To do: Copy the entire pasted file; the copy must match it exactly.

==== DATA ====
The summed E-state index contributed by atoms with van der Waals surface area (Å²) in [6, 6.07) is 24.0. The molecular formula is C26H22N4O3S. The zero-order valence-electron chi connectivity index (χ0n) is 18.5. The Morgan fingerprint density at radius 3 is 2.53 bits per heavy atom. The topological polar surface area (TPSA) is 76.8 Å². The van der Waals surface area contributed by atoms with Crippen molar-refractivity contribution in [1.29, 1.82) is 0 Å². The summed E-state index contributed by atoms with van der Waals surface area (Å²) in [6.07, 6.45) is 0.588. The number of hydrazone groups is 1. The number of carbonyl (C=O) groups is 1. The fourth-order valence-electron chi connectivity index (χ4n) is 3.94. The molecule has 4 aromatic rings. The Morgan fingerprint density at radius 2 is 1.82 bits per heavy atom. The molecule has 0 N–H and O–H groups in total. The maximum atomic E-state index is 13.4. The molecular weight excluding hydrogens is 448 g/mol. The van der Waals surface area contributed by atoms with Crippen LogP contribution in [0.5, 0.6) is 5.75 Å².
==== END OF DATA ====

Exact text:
The summed E-state index contributed by atoms with van der Waals surface area (Å²) in [6, 6.07) is 24.0. The molecular formula is C26H22N4O3S. The zero-order valence-electron chi connectivity index (χ0n) is 18.5. The Morgan fingerprint density at radius 3 is 2.53 bits per heavy atom. The topological polar surface area (TPSA) is 76.8 Å². The van der Waals surface area contributed by atoms with Crippen molar-refractivity contribution in [1.29, 1.82) is 0 Å². The summed E-state index contributed by atoms with van der Waals surface area (Å²) in [6.07, 6.45) is 0.588. The number of hydrazone groups is 1. The number of carbonyl (C=O) groups is 1. The fourth-order valence-electron chi connectivity index (χ4n) is 3.94. The molecule has 4 aromatic rings. The Morgan fingerprint density at radius 2 is 1.82 bits per heavy atom. The molecule has 0 N–H and O–H groups in total. The maximum atomic E-state index is 13.4. The molecular weight excluding hydrogens is 448 g/mol. The van der Waals surface area contributed by atoms with Crippen LogP contribution in [0.5, 0.6) is 5.75 Å².